Patient- and student-centred learning
The undergraduate medical education program is based on the four-year American model, as Canadian medical schools have reciprocal accreditation with the schools in the United States. While about 60% of the class enters medicine with a bachelor’s degree, an alternate pathway allows students to begin the program early, provided they have sufficiently high marks and the appropriate prerequisites. Students are expected to have mastered the basics of biology, physiology, genetics and statistics before medical school to accelerate their understanding of clinically relevant topics.
Although its underlying structure is unchanged, the undergraduate medical education curriculum was redesigned in 2011 to better reflect the needs of Canadian society. With an aging population and greater prominence of chronic disease, primary care and general medicine have been given a central place. For example, all students spend time during their first year in the office of a family doctor, and many of the instructors that students encounter in the pre-clinical phase of the curriculum are family physicians.
The new curriculum launched under the name “Patient at heart, Science in hand”, has three major components, along with several longitudinal elements. The first 18 months (Fundamentals of Medicine and Dentistry), are largely focused on the basics of health and disease as well as therapeutics. A wide variety of pedagogical approaches are used, from small groups to self-directed learning. The next component (Introduction to Clinical Practice), is a year-long experience aimed at preparing students to take on the responsibility of caring for patients. The final 18-month are spent in clerkship, where students begin to apply what they have learned to the care of patients, under supervision. Students also benefit from longitudinal courses that continue across the major components, including: social accountability; population health and health advocacy; professional identity and practice; and scholarship, critical thinking and knowledge translation.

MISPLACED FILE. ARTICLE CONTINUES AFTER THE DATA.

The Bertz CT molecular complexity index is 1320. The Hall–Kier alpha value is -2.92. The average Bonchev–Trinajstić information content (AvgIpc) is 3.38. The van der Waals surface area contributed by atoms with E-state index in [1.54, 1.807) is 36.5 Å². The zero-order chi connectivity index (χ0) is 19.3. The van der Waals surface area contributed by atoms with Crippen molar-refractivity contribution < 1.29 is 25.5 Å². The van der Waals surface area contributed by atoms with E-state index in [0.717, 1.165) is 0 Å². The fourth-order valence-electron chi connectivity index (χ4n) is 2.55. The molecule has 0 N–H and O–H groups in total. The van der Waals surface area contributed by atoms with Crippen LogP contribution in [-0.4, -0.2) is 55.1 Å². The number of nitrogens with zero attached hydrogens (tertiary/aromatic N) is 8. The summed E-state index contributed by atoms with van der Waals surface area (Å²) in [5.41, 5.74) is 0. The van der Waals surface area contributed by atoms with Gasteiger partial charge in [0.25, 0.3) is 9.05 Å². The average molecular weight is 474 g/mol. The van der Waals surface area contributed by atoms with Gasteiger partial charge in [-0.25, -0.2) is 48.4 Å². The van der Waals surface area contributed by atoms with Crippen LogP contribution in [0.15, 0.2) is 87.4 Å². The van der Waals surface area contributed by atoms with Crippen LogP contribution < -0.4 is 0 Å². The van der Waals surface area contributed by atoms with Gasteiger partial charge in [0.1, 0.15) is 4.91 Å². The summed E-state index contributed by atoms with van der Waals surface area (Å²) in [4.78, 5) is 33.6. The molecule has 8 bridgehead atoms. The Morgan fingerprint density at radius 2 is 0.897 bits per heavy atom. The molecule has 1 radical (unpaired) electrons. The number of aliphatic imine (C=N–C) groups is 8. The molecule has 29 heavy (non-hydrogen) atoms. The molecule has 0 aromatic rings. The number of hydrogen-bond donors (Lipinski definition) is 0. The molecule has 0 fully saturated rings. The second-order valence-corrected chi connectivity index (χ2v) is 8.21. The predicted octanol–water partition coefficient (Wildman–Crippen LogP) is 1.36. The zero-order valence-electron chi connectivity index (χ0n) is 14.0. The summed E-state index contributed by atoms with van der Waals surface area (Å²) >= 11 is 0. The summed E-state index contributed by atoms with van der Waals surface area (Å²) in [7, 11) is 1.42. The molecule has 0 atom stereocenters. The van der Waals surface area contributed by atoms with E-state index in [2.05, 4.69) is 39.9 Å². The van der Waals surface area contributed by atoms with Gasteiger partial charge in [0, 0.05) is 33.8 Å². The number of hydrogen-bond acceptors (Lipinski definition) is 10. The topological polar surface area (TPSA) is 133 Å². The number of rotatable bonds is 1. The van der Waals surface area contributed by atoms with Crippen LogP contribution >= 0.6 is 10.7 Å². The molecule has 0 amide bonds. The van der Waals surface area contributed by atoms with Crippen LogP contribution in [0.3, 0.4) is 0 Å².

A major consideration in the design of our curriculum is the concept of a continuum of learning from medical school to residency to independent clinical practice. Residency training is a university responsibility in Canada, making it easier for our learners to see their time in clerkship as a prelude to the first year of their residency. To help facilitate this transition, students are offered a specific course at the end of their final year, which serves as a bridge.
As in other medical schools, we have introduced programs to address the stress associated with medical school. The WELL (Wellness Enhanced Lifelong Learning) Office provides a variety of support services to medical students, including a career advisor who can provide guidance on matters related to career choice, electives and residency applications, which helps ensure students are well informed about the postgraduate medical education market.